But it is gin that is putting Philadelphia Distilling on the map.

In the beginning, it took 17 formulations before a final recipe was settled on, and Cassell says he worked 37 hours straight to fill the first purchase order from the Pennsylvania Liquor Control Board—one straight run that began with him doing the distilling and ended with his putting on the new labels.

The manufacturing facility on Woodhaven Road is an unromantic warehouse, but the process, as Cassell explains it on a tour around the building, is quite intriguing.

Using mainly rye grain purchased from the Midwest and purified water, Bluecoat gin is distilled five times, Cassell explains. The first four distillations are to produce a clear, clean spirit that is essentially vodka. “The fifth distillation is key,” he says, “because that’s when you add the botanicals that make vodka into gin.”

As anyone who has ever sipped a few Martinis knows, different gins have different tastes, which is based on the botanicals, or flavors, that are added to the brew—although the aroma of juniper berries is almost always the most pronounced. These botanicals are a combination of dried herb leaves, berries, citrus fruit peels, and roots, some quite familiar and others somewhat exotic.

Cassell says that he uses certified organic botanicals, which he keeps in a closet in the warehouse in bins like you might see in food cooperatives or other bulk-produce stores. Most distillers keep their recipes secret, and Bluecoat is no different. Cassell admits only to using “more than six and less than 20” different ingredients.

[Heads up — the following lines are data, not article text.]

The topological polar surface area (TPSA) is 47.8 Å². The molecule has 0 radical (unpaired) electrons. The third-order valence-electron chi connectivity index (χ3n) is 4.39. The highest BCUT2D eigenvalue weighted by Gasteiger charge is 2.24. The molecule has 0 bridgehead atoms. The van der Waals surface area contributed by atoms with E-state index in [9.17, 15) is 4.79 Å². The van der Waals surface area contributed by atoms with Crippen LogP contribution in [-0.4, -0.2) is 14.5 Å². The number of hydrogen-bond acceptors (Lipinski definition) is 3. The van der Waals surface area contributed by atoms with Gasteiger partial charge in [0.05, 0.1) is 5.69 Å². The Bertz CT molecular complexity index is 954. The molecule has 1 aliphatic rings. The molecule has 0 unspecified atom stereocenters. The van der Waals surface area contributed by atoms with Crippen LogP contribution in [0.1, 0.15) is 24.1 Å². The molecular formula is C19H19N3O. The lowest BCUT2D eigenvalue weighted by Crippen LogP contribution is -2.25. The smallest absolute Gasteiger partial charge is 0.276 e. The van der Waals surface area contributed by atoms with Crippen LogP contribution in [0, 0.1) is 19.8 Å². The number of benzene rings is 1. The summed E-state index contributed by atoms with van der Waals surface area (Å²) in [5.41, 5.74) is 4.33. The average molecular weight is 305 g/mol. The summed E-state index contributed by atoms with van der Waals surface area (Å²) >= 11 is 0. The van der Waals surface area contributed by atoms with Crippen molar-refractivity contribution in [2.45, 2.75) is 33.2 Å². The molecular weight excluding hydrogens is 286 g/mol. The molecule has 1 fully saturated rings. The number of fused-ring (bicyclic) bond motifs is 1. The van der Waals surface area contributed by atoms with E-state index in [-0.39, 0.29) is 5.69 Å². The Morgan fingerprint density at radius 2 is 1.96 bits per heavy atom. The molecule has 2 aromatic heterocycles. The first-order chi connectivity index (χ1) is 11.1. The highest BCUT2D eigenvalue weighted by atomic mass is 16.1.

To make one batch of gin, enough for around 1,300 bottles of 94-proof nirvana, he lugs about 13 buckets of botanicals, each holding five gallons, up a short flight of stairs to dump them into the gleaming copper pot still. Cassell himself designed it, in cooperation with the manufacturer, so it would retain more aromas.

The next step is to stir and macerate all these botanicals before slowly turning up the heat in the still so as to keep the most fragrances that quick heating would lose. All in all, the run of one batch covers a span of about 14 hours. The result is a very smooth spirit with a velvety mouth feel, subdued juniper flavors, and a vanilla-like presence.

Auwerda says the name of the gin came from a visit to the Brandywine Battlefield, where the revolutionary guys wore blue coats while fighting the guys in red coats who represented the then-evil empire. He also designed the bottle, relying on his background in fragrance presentations, and has it manufactured in China where it is painted its distinctive rich blue hue.

Acceptance locally has been quite good, Auwerda says. Liquor store owners often tout the regional product, and many bars cover it.

In fact, the bartender at Deep Blue tells me, “We really like the product and make one of our cocktails with Bluecoat.” He whips out a drinks menu and points to French 77, a mixture of Bluecoat, St. Germain liqueur, lemon juice, and Champagne.

“It’s always cool when someone comes up with a recipe like that,” Cassell says. He says that going into a bar and just ordering a regular drink no longer is fun for him. He knows too much.

He also is amused at the urban legends he hears about Bluecoat. “One rumor was that I was a retired distiller from Great Britain,” he says. “But the best was that the three of us were classmates at Penn who made the gin in our dorm rooms and came up with this business plan for launching a distillery.”

And giving Auwerda such valuable marketing stories to play with is all part of Bluecoat’s gin game.